Changes to Casual Employment
Topic 1: Law changes surrounding casual employment and definition
Recently, there have been significant changes to the legal definition of ‘casual employee’ in Australia.
On 26 March 2021, several sections of the Fair Work Act 2009 (Cth) (FW Act) were amended to reflect a new definition of ‘casual employee’. This article will answer:
- What is the current definition of a casual employee?
- What does this mean for employers?
- What does this mean for casual employees?
- What do I do if there is a disagreement?
What is the current definition of a casual employee?
A casual employee is now defined in s 15A of the FW Act.
The Casual Employment Information Statement (CEIS) published by the Fair Work Ombudsmen provides a summary of the new definition of a casual employee:
“you are a casual employee if:
- you are offered a job
- the employer makes no firm advance commitment that the work will continue indefinitely with an agreed pattern of work
- you accept the offer knowing that there is no firm advance commitment and become an employee
Whether you’re a casual employee is assessed at the time you are offered and accept the job.”
An employer offering ‘no form advance commitment’ means that either:
- the employer can choose to offer the employee work, and it is that employee’s choice to accept the work or not;
- the employer will offer work based on their need for the employee to work;
- the employer has described the position as ‘casual’; and/or
- the employer pays the employee a casual loading or specific pay rate only for casual employees.
What does this mean for employers?
What are the requirements for providing a CEIS?
If you are an employer, you must provide your casual employees a CEIS before they start working for you, or as soon as possible afterwards. A copy of the CEIS can be found here.
Small business that already have casual employees should provide their casual employees with a CEIS as soon as possible after 27 March 2021, and all other business as soon as possible after 27 September 2021.
What is casual conversion?
The amendments to the FW Act have provided for circumstances when a casual employee must be offered permanent employment or may request to be made a permanent employee.
When do you have to make an offer?
If you are a business with less than 15 employees, you do not have to make an offer for permanent employment.
If you are a business with more than 15 employees, you must make a written offer to casual employees within 21 days of their 12-month anniversary of working for you (or by 27 September 2021 if they have been working longer than 12 months) who:
- have been employed by you for 12 months,
- have worked a regular pattern of hours for a minimum of 6 months prior on an ongoing basis, and
- the employee’s regular hours could continue as a permanent employee without large changes.
When can an employee request permanent employment?
There are circumstances in which casual employees can request permanent employment. Please see a more detailed description under ‘Can I request permanent employment?”.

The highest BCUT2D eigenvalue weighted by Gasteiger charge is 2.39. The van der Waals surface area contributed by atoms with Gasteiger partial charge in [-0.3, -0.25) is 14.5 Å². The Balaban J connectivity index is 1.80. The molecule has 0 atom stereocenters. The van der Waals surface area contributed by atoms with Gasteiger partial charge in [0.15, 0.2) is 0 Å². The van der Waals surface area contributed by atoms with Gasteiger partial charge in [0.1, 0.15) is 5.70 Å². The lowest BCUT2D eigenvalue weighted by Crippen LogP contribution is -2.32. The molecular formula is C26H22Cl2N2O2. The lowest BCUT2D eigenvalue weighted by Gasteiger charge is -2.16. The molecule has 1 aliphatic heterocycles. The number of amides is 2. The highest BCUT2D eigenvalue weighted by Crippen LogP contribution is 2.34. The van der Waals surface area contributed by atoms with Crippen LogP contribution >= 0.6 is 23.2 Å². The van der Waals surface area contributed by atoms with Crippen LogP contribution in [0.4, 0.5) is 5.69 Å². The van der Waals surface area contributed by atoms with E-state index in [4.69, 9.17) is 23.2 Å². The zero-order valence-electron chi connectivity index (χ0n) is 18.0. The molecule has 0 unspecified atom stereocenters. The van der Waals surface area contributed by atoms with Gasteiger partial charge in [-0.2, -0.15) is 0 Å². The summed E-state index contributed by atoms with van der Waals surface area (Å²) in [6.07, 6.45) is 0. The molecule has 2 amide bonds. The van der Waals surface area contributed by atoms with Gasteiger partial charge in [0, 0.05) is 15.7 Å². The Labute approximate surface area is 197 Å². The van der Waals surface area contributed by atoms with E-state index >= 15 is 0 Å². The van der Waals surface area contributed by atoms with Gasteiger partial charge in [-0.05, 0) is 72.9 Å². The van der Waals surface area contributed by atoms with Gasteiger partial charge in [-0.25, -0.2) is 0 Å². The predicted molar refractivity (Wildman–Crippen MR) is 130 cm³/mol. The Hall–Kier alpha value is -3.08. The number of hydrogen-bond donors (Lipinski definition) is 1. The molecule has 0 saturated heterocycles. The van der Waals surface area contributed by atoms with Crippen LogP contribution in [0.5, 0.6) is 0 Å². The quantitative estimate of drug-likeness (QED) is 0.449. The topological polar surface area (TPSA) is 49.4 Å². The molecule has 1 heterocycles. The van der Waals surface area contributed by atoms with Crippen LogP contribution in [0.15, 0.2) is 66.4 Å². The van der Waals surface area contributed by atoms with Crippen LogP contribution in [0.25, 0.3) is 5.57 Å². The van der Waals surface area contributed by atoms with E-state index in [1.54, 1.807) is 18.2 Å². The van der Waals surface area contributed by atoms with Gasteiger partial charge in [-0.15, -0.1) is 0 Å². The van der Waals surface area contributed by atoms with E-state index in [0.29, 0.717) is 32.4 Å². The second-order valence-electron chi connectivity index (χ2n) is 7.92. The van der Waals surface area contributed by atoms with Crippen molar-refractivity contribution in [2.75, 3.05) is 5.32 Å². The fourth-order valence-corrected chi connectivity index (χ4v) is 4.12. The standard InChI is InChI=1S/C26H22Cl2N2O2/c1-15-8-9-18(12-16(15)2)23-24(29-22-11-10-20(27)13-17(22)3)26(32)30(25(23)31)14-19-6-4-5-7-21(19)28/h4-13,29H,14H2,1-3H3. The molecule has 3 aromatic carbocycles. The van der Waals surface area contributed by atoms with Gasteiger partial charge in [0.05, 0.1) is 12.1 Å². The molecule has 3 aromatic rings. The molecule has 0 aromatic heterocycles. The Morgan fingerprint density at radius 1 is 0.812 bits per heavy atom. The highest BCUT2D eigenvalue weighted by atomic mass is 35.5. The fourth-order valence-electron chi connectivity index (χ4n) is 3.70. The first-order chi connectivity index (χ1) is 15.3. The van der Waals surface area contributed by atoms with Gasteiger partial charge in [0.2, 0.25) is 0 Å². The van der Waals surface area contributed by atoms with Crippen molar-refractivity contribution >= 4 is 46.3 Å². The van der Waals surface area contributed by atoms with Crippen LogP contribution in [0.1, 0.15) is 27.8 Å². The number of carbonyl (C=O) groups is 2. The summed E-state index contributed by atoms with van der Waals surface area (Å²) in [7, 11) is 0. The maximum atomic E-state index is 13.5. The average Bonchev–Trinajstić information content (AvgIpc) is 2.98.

What does this mean for casual employees?
When do I receive a CEIS?
You have a right to receive a CEIS from your employer. This will likely be given to you once you begin your casual employment, by 27 March 2021 if the business has less than 15 employees, or by 27 September 2021 if the business has more than 15 employees.
What happens if I am eligible to get an offer of permanent employment?
If you fit the criteria of a casual employee who is entitled to get an offer of permanent employment, you must respond to the offer within 21 days.
Can I request permanent employment?
If you are employed by a business with more than 15 employees, after 27 September 2021 you can make a request to become a permanent employee if you fit all the following:
- You have been employed by the business for more than 12 months;
- You have been working, on an ongoing basis, a regular pattern of hours in the last 6 months;
- Your normal hours could continue as a permanent employee without the need for large changes;
- You have not rejected a permanent employment offer within 6 months;
- Your employer has not raised reasonable grounds that you cannot become a permanent employee in the last 6 months; and
- You have not already made a failed request to become a permanent employee in the last 6 months.
If you satisfy these criteria, you can make a request in writing 21 days after your 12-month anniversary of working for your employer. Your employer must respond within 21 days and can only refuse your request after speaking to you, reasonable grounds exist, and the refusal is put in writing.
If you are employed by a business with less than 15 employees, you do not have to wait for 27 September 2021 to make a request.
What do I do if there is a disagreement?
If you have a disagreement with your employer about any of the above, you should follow these steps:
- If you are covered by an award, employment contract or agreement that specifies how to deal with disputes, you must follow that process.
- If you don’t have any of the above, you should seek to resolve your dispute internally with your employer.
- If you cannot resolve the problem internally, seek the advice of the Fair Work Commission by contacting 1300 799 675.
- If the Commission directs you to seek the services of a lawyer, contact our friendly staff at Gorval Lynch on 1300 031 998 or email@example.com who will be more than happy to help you.